He looked at the two sleds, with the dogs in harness, loaded with furs and fish. His rifle lay on top of the beaver skins. The six hunters who were to act as his guard stood by the sleds.
"Where is the girl?" the Pole demanded. "Bring her up to the sleds before the test goes on."
When this had been carried out, Subienkow lay down in the snow, resting his head on the log like a tired child about to sleep. He had lived so many dreary years that he was indeed tired.
"I laugh at you and your strength, O Makamuk," he said. "Strike, and strike hard."
He lifted his hand. Makamuk swung the axe, a broadaxe for the squaring of logs. The bright steel flashed through the frosty air, poised for a perceptible instant above Makamuk's head, then descended upon Subienkow's bare neck. Clear through flesh and bone it cut its way, biting deeply into the log beneath. The amazed savages saw the head bounce a yard away from the blood-spouting trunk.
There was a great bewilderment and silence, while slowly it began to dawn in their minds that there had been no medicine. The fur-thief had outwitted them. Alone, of all their prisoners, he had escaped the torture. That had been the stake for which he played. A great roar of laughter went up. Makamuk bowed his head in shame. The fur-thief had fooled him. He had lost face before all his people. Still they continued to roar out their laughter. Makamuk turned, and with bowed head stalked away. He knew that thenceforth he would be no longer known as Makamuk. He would be Lost Face; the record of his shame would be with him until he died; and whenever the tribes gathered in the spring for the salmon, or in the summer for the trading, the story would pass back and forth across the camp-fires of how the fur-thief died peaceably, at a single stroke, by the hand of Lost Face.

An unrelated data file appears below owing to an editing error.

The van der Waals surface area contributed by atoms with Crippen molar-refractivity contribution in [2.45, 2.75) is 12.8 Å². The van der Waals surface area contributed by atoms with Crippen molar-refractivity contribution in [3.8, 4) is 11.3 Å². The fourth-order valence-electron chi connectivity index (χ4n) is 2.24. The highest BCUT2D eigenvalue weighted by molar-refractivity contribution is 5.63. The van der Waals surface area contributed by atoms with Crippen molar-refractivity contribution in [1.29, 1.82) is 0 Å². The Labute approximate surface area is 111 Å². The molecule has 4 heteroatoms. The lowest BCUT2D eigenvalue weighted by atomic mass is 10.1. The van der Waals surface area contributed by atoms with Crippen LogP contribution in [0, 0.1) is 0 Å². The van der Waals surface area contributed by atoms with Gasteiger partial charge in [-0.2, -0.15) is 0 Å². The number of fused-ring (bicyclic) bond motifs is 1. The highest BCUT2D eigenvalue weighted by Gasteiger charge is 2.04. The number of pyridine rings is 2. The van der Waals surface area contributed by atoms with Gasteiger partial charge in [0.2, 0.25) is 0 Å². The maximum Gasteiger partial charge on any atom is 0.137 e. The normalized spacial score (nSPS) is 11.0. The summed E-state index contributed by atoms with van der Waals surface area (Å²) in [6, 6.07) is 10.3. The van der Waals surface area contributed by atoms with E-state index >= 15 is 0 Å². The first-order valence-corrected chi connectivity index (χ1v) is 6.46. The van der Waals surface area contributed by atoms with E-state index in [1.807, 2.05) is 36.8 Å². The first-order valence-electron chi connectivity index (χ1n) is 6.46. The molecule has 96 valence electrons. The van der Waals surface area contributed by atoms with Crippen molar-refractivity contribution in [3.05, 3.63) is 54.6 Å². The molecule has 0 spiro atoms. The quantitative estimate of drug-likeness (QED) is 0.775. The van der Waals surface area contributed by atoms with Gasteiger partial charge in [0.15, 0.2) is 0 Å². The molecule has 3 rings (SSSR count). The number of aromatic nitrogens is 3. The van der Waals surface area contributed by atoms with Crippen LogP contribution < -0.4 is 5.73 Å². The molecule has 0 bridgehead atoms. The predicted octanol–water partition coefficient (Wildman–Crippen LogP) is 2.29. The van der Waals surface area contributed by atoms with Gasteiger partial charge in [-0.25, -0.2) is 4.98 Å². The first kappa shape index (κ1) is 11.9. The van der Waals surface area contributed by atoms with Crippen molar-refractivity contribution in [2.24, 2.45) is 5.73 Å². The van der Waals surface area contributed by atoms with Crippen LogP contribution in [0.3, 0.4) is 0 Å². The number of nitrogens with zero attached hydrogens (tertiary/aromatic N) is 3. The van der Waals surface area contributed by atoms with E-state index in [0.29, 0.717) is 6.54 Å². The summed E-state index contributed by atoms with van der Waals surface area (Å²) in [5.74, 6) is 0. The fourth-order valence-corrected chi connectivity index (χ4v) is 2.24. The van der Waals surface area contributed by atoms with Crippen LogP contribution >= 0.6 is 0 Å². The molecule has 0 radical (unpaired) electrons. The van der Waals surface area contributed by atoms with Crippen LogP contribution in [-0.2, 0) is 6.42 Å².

"Who was Lost Face?" he could hear, in anticipation, some insolent young buck demand, "Oh, Lost Face," would be the answer, "he who once was Makamuk in the days before he cut off the fur-thief's head."